used as a processing aid, I think if we were to start moving into
that area we would label every product that is available in the
market place as genetically modified or having a genetically modified
process. That would defeat the object of informative labelling,
people would not wish to eat anything. Can you remind me of the
last part of your question?
256. Brussels is the next one, the agreement,
whether you think the agreement is satisfactory?
(Dr Robertson) The agreement has been long in
coming so that was my original point. Now it is here I am satisfied
with the labelling provisions in that I believe they quite closely
mirror what we have laid down already (IGD voluntary guidelines)
and that is to the benefit of the consumer, not to our benefit
I should hasten to add. There are two issues then I think you
raised, what should not be labelled and to what thresholds will
people accept genetically modified or free from genetically modified
materials? I think that is very important because of the sensitivity
of the analytical methodology to have some threshold cut-off that
is acceptable both to consumers and industry. It needs to be low
enough to be acceptable to consumers but high enough to be practicable
to the industry to manage. We have to accept that there are going
to be cross pollination issues which will create contamination.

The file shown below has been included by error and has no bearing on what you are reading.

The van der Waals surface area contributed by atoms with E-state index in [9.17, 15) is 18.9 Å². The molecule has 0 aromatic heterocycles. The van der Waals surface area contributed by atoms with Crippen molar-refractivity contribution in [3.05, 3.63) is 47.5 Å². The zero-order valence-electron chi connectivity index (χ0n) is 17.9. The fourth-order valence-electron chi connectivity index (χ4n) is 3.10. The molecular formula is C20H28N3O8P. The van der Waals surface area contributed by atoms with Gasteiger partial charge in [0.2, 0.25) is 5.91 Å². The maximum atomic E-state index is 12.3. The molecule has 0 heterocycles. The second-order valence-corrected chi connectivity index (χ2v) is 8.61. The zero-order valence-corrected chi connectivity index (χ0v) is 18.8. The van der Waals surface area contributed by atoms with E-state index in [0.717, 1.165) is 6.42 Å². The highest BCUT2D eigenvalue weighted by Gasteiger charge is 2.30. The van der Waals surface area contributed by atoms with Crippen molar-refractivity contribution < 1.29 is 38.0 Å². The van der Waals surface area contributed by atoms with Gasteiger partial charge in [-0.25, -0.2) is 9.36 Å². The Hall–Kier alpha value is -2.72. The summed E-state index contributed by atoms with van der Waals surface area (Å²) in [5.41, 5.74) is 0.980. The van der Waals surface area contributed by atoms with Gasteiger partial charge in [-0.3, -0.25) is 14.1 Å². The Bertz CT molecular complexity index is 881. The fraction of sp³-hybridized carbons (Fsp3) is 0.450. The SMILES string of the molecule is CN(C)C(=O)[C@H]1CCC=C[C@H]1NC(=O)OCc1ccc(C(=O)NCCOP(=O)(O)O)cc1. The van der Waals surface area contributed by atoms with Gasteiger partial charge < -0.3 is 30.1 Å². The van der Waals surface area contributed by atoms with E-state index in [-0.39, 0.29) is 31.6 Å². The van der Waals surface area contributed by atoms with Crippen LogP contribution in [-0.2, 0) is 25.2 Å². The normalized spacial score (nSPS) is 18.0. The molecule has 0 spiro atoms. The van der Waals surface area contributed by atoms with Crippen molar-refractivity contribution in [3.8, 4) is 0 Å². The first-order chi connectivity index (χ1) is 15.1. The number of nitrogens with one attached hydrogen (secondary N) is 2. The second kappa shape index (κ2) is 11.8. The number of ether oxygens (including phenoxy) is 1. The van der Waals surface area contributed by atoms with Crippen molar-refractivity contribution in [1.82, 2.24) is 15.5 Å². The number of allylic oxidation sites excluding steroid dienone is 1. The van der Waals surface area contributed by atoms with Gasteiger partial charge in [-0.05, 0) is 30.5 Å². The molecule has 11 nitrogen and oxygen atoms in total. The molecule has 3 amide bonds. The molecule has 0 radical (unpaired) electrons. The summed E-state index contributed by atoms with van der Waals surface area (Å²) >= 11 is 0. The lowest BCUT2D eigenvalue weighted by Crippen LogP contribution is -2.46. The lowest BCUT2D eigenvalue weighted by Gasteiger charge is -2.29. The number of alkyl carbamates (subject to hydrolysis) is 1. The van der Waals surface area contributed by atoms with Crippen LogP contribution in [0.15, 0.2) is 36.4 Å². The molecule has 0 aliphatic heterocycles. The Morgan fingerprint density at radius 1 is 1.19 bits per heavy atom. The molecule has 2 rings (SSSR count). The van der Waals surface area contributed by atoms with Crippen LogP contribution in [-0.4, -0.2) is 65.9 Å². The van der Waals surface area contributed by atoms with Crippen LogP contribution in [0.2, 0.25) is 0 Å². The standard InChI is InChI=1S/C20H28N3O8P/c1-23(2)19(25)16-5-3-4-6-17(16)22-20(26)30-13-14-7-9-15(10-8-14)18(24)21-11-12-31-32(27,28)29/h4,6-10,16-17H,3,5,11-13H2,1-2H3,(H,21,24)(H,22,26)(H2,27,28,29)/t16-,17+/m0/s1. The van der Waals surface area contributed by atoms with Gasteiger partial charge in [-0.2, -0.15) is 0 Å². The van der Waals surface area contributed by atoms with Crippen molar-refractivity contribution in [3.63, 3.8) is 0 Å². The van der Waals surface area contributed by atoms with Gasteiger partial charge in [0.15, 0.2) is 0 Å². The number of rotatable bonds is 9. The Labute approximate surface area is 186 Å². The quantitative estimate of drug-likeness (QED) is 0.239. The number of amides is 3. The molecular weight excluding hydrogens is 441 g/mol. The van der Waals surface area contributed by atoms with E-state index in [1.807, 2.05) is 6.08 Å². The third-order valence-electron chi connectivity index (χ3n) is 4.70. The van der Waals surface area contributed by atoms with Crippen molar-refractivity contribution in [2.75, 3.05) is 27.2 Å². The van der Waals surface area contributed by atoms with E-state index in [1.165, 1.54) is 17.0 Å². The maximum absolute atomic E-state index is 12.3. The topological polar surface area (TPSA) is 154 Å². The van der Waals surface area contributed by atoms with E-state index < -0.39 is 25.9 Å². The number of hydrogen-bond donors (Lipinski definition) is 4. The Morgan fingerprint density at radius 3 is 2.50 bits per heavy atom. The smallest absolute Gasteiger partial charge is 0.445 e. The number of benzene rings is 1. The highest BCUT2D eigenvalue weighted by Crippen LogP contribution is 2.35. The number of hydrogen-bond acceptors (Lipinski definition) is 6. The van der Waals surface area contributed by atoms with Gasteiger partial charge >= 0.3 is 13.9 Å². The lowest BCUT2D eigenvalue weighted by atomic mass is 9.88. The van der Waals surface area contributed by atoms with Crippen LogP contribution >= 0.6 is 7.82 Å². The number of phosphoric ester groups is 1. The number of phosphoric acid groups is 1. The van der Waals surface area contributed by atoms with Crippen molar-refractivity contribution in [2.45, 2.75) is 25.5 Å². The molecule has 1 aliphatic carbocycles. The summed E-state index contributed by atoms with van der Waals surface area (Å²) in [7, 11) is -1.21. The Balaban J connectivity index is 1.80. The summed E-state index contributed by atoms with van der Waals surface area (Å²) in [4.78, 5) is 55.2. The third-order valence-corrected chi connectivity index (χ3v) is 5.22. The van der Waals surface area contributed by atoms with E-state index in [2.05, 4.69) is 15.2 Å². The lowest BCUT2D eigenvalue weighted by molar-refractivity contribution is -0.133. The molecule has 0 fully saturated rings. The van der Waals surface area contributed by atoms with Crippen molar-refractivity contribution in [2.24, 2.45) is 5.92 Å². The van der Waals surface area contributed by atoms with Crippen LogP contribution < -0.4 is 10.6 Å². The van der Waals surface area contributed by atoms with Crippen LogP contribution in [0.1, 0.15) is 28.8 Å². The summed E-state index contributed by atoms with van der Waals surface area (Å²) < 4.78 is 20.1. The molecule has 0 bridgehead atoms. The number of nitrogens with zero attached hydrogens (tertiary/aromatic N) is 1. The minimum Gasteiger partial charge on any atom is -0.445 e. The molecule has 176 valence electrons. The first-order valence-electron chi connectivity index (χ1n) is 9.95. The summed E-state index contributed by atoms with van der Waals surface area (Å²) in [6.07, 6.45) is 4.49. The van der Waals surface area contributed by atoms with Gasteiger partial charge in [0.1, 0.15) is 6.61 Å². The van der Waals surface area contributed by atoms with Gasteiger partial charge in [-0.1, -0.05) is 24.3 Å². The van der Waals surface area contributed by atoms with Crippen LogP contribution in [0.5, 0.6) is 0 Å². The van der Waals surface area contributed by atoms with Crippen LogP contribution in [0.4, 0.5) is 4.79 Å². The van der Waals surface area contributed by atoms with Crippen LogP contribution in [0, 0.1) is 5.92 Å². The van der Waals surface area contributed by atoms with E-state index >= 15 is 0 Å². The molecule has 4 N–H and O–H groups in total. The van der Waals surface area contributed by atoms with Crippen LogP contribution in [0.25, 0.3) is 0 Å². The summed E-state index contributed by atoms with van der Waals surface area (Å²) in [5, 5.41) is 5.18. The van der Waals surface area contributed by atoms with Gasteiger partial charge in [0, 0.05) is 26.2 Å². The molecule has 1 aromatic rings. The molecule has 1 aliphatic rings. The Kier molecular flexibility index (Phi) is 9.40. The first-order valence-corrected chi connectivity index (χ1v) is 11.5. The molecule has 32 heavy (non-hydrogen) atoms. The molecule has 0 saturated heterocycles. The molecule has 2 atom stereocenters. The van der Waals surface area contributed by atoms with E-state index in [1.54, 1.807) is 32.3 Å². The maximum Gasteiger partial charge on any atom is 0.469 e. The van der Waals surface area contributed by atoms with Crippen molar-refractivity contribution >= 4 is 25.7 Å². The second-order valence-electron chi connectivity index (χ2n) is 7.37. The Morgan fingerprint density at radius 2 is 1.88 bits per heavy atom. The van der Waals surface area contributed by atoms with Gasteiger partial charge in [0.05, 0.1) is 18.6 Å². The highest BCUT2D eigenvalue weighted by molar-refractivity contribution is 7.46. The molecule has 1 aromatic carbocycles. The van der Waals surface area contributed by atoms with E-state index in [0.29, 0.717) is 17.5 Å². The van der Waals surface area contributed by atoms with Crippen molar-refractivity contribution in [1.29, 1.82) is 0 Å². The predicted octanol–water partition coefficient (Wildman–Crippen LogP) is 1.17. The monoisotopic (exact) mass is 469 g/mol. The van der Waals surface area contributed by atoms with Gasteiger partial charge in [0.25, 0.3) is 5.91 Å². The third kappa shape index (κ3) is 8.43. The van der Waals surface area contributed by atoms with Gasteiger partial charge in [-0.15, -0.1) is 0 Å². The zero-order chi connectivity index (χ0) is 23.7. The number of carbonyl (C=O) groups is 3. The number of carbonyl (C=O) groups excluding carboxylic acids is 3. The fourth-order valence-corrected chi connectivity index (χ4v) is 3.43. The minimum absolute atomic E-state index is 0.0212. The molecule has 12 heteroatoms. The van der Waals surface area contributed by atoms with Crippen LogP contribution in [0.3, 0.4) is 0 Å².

When we are getting into derivatives of soya, such as the oils
and so on, or soya protein isolates, we are talking about cross
contamination of the processes the beans are going through which
will be legitimate. We have to set a level that is low enough
to be acceptable to the consumer and high enough to be practical
to the industry but not to endorse adulteration.
257. Are you confident that the Commission
will judge it correctly?
(Dr Robertson) The Commission are currently looking
at that. Clearly we would like to have an input into those discussions,
and I believe we probably will have the opportunity, through MAFF,
Chairman] Lord Gallacher,
you were going to ask a question on animal genes but I think Lord
Grantchester has to some extent asked the question. I do not know
if you would like to add anything.
Lord Gallacher] I
think Dr Robertson has in answer to a supplementary dealt with
the question of foods containing genes of animal origin and in
the light of that I do not propose to ask it again.
258. Does that mean you would not use the
acid freeze gene taken from fish, for example, if that appeared
in any product?
(Dr Robertson) What we are dealing with here is
an evolving technology and we are also dealing with consumer perception
of that technology. Scientifically we are talking about a DNA
code which can have an impact within another species. That is
not necessarily turning a tomato into a fish, it is expressing
a particular chemical within it. If consumers accepted that technology
and accepted the cross species issues associated with gene transfer
then possibly in the future we may test the market place to see
whether that would sell. Again we would apply the same rules:
we would make sure that there was a benefit to the consumer, we
would give them clear information about what we were doing, we
would put the product on the shelf and we would have an alternative
product by its side. If the consumer then chose not to accept